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'That's the real tragedy': 4 homicide victims share connection to Macon after-school program

Kymelo Early, Ormondo Cortez Clark, Braxton Cole, and Roderick Felton were all part of Street to Success, a program that strives to steer kids away from violence.

MACON, Ga. — Four of Macon's most recent homicide victims all shared a connection not too far from where they were killed. 

Street to Success on Houston Avenue is a program that people in the community see as a "safe place" for kids who grow up in south Macon.

The goal is to steer kids away from violence, but now, four former students have been killed in the last month. Two were killed Monday night. 

"It was like, 'Ah, another one. Lord help us. help us,'" said Ray Rover, who runs Street to Success.

Rover says he'll have to bury four of his boys--all killed by gun violence. 

Each of them at one point played at this gym and were part of this program that's trying to put an end to violence.

"I loved them. I fed them. I gave them everything we had. We did reading. We did math. It's what Street to Success is all about," Rover said. 

He's run the program for the last 17 years. 

Rover says in that time, he's lost 16 kids to gun violence. 

"And three became murderers -- one involuntary and two by malice. That's the real tragedy -- when one of my young men turn to violence and kills another one," Rover said.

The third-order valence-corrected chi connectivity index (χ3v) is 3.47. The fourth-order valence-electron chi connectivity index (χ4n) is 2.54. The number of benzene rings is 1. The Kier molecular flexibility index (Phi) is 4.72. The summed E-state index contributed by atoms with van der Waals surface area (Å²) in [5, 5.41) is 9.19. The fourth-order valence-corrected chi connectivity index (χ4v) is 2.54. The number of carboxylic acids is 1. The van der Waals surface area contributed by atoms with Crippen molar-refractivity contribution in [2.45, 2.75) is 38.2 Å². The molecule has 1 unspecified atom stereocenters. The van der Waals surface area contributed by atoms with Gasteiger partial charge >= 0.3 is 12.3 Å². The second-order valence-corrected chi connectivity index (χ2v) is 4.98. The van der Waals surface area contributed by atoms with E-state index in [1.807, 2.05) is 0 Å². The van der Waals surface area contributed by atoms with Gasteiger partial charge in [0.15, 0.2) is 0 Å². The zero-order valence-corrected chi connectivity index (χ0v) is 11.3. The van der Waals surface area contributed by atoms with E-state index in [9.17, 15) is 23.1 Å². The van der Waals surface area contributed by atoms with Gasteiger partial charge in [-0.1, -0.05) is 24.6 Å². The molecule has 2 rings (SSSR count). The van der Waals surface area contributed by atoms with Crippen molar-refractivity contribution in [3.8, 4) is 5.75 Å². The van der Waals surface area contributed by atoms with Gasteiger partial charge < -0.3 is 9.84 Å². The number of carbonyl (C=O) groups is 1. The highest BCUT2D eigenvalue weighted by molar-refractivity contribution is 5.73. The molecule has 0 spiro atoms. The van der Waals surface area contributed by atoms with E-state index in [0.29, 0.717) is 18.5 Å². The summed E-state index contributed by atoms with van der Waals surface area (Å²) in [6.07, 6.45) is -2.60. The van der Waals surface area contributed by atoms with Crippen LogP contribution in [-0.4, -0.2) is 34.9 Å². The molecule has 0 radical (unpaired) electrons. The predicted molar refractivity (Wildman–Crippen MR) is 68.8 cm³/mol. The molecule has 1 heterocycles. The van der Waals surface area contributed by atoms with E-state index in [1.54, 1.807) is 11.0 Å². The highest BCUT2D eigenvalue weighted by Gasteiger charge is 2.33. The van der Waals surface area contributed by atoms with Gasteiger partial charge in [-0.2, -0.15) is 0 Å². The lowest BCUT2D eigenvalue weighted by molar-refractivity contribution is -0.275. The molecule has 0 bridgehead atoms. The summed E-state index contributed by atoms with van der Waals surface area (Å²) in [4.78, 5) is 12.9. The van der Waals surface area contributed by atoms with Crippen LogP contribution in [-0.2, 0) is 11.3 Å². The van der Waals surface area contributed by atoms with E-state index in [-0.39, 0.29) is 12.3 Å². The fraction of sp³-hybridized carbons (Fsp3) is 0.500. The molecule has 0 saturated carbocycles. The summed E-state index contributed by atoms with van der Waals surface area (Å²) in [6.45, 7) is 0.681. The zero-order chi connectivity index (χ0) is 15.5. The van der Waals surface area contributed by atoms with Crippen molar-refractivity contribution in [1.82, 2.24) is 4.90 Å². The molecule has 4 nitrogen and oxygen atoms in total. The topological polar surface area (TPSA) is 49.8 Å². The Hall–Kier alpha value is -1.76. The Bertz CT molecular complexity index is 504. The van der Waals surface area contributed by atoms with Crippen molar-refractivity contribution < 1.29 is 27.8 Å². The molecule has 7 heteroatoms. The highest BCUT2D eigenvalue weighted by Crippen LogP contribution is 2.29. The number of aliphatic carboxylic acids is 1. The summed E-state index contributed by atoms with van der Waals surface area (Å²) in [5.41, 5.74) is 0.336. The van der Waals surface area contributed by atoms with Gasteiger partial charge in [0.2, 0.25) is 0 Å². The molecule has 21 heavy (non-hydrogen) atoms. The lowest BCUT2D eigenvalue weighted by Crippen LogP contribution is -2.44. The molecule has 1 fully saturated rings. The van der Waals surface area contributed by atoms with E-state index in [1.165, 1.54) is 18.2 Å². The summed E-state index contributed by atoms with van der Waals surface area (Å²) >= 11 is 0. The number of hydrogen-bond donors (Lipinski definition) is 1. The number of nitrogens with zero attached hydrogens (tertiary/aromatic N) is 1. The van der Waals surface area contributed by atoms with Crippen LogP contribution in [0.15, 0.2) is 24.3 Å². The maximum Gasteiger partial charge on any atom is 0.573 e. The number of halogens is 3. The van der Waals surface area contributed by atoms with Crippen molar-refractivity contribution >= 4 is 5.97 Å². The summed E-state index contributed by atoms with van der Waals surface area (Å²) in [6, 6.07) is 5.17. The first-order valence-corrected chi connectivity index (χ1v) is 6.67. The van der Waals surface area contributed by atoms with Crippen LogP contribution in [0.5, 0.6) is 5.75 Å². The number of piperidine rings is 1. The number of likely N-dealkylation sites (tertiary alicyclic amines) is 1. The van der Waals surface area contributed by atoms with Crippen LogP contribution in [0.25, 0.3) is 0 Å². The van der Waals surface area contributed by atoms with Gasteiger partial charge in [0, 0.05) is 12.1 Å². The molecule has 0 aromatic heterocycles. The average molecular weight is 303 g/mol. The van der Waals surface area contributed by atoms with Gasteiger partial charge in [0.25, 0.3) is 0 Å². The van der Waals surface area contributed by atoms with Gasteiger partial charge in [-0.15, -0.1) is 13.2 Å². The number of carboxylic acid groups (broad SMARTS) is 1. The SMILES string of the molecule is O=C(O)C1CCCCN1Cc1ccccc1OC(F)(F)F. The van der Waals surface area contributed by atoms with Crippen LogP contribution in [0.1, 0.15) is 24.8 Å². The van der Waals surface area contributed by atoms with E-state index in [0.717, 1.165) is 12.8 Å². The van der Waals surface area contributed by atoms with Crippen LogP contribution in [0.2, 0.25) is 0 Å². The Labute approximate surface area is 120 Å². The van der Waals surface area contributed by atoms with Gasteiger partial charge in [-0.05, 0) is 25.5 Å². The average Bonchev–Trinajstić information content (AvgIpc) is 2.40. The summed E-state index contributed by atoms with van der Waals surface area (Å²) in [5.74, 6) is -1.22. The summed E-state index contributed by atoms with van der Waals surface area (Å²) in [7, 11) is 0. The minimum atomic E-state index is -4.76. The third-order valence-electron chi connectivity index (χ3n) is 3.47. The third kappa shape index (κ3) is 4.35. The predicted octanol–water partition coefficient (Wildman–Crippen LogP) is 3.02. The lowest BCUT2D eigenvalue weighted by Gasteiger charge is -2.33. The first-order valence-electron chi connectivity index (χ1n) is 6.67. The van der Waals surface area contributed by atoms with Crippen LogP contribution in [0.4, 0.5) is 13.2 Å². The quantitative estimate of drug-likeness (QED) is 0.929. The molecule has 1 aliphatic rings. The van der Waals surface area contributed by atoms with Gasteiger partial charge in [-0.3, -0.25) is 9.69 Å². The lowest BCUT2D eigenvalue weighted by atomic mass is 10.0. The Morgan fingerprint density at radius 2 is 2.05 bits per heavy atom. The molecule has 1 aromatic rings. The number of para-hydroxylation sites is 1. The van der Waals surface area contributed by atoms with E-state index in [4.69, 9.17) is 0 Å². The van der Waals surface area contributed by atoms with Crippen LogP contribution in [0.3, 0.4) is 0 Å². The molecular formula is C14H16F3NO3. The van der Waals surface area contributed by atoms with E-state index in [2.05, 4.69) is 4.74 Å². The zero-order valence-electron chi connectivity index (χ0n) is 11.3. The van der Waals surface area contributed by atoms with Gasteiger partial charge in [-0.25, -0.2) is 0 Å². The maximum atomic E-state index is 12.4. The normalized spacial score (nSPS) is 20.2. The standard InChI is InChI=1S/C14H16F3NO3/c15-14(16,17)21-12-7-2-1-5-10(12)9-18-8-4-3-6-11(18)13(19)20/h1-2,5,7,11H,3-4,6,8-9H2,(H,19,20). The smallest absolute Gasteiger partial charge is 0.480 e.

The most recent four killed include 16-year-old Kymelo Early who was gunned down outside Friends' Food Mart on Houston Avenue on May 9. 

28-year-old Ormondo Cortez Clark shot on Ibex Street on May 16. 

Then Monday night, 19-year-old Braxton Cole and 21-year-old Roderick Felton both fatally shot at the same convenience center Kymelo Early was killed at in May. 

Bibb County Sheriff's Office says Cole and Felton were shooting at each other. 

"What we need to turn around is that they don't die in vain. That somebody can stop what they're doing...put away the guns... and start working on their school work improve their lives through their education," Rover said. 

Rover added they have to keep the program's mission running in south Macon by creating a different mindset-- a desire to learn and build their future.

He says it's important to teach kids who grow up in the high-crime areas of south Macon that there is an escape like going to college, getting into the military, and getting a good job. 

If you'd like to to help Street to Success, you can volunteer, or you can donate online on their website

     

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